Secaucus woman convicted of enslaving Sri Lankan national for 9 years, forcing marriage


A Secaucus woman has been convicted of forcing a Sri Lankan national to marry her and then enslaving her for nine years, U.S. Attorney Craig Carpenito announced.

U.S. District Federal Court in Camden. Photo via

By John Heinis/Hudson County View

Alia Imad Faleh Al Hunaity, also known as “Alia Al Qaternah,” 43, was found guilty on all counts of the indictment against her following a six-day trial before U.S. District Judge Robert B. Kugler in Camden federal court.

The jury deliberated for two hours before returning the guilty verdicts.

“The defendant in this case treated the victim as a slave. Al-Hunaity kept the victim in this country illegally and hid her away, in order to force her to perform household work for Al-Hunaity without pay, privacy, or the ability to move about freely,” he said in a statement.

“Through the guilty verdicts in this case and other prosecutions like it, this office continues to work to ensure that the evil of human trafficking is brought out from hiding and into the light so that it may be punished appropriately.”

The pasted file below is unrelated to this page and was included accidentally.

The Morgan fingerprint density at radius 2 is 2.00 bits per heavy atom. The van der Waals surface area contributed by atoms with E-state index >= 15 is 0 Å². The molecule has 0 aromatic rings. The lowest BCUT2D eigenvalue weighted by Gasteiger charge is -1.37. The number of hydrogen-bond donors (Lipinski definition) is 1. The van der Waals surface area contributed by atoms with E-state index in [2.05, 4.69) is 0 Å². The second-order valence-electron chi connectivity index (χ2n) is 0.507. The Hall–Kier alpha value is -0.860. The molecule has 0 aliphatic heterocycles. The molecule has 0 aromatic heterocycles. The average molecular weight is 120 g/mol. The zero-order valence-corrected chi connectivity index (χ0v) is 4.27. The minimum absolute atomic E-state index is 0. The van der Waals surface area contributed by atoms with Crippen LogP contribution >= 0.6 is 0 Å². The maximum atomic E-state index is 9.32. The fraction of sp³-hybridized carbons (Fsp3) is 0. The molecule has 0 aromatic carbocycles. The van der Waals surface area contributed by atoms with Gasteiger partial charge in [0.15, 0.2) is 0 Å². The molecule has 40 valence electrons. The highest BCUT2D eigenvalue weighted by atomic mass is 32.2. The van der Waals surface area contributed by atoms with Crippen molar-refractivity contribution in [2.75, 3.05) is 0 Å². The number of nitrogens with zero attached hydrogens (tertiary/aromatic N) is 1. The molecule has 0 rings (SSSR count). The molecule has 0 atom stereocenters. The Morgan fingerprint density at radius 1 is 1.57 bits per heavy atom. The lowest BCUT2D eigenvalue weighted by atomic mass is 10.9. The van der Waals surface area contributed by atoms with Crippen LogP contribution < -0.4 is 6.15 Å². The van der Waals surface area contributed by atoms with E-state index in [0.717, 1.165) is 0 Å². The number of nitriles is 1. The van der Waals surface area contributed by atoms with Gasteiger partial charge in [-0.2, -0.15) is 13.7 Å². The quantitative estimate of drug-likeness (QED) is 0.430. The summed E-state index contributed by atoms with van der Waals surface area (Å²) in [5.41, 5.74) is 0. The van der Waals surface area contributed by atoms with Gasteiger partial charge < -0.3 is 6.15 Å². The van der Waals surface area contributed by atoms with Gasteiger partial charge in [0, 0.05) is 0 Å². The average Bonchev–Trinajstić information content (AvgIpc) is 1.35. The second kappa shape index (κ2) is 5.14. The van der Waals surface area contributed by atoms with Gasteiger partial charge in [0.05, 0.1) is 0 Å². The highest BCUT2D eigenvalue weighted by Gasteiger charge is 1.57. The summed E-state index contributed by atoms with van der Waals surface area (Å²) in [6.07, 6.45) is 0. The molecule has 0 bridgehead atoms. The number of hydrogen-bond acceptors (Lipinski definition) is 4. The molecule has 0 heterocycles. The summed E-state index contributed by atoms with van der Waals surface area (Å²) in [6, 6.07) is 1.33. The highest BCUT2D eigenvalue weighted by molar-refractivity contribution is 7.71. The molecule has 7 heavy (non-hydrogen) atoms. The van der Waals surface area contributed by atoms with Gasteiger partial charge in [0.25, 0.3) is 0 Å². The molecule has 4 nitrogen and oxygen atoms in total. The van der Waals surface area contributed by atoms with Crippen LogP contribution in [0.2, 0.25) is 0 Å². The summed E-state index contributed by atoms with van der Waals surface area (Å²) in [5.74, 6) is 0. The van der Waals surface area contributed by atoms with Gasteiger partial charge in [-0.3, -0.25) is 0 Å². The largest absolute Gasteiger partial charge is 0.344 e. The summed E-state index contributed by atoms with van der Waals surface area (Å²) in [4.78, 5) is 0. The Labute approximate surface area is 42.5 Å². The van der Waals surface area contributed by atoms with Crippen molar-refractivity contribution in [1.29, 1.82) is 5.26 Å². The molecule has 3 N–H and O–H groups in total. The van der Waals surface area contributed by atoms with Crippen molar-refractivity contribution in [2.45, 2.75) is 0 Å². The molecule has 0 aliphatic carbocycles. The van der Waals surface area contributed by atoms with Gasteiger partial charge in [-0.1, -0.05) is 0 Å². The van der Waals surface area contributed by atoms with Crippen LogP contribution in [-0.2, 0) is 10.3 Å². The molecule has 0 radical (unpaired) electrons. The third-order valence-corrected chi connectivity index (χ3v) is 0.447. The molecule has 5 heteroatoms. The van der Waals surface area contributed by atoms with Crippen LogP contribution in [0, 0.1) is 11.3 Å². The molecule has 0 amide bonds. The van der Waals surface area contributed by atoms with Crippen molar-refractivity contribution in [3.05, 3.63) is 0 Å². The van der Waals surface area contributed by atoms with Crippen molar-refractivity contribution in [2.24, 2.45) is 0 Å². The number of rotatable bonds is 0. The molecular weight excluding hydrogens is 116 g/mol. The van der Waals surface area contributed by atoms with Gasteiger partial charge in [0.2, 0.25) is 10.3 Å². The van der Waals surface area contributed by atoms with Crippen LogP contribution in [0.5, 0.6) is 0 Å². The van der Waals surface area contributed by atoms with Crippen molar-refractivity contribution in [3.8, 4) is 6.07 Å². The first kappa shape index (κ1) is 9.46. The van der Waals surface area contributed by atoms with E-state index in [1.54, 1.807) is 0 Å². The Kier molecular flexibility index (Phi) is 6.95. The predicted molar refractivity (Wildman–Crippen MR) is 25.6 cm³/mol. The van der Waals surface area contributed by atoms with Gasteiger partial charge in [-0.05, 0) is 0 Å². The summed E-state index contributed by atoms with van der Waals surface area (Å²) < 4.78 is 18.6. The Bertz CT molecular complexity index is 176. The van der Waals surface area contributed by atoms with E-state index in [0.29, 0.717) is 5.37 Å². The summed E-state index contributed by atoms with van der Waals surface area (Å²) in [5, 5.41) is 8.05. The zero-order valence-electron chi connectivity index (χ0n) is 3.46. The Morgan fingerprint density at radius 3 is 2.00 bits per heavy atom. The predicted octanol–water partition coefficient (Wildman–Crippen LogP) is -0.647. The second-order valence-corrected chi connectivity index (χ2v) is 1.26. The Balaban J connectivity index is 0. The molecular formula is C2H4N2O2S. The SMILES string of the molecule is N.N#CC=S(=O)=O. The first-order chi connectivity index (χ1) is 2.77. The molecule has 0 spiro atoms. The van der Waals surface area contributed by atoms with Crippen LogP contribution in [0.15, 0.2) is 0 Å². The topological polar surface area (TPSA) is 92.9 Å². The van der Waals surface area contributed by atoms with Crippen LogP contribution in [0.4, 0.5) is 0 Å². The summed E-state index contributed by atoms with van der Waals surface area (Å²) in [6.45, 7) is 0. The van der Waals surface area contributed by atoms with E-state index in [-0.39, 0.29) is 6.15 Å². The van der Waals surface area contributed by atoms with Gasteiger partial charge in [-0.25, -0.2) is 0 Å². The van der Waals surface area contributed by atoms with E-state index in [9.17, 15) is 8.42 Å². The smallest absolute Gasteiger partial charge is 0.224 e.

Hunaity brought the victim, a Sri Lankan national, to the United States on a temporary visa in 2009 to perform domestic work. Hunaity caused the victim to overstay her visa and remain in the United States illegally for over nine years.

Hunaity then forced the victim to cook and clean her homes in Woodland Park and Secaucus, New Jersey, and to care for her three children, all without pay. She limited the victim’s interactions with the world outside of Hunaity’s homes, authorities said.

During this time, Hunaity required the victim to sleep on a bed in a public space in Hunaity’s homes, including in the kitchen.

In 2018, Hunaity forced the victim to marry her so that the victim could obtain legal residence and Hunaity could continue to force her to work without fear of the victim being deported, according to court documents.

The forced labor charge carries a maximum penalty of 20 years in prison and a maximum fine of $250,000. Sentencing is scheduled for Sept. 4, 2019.

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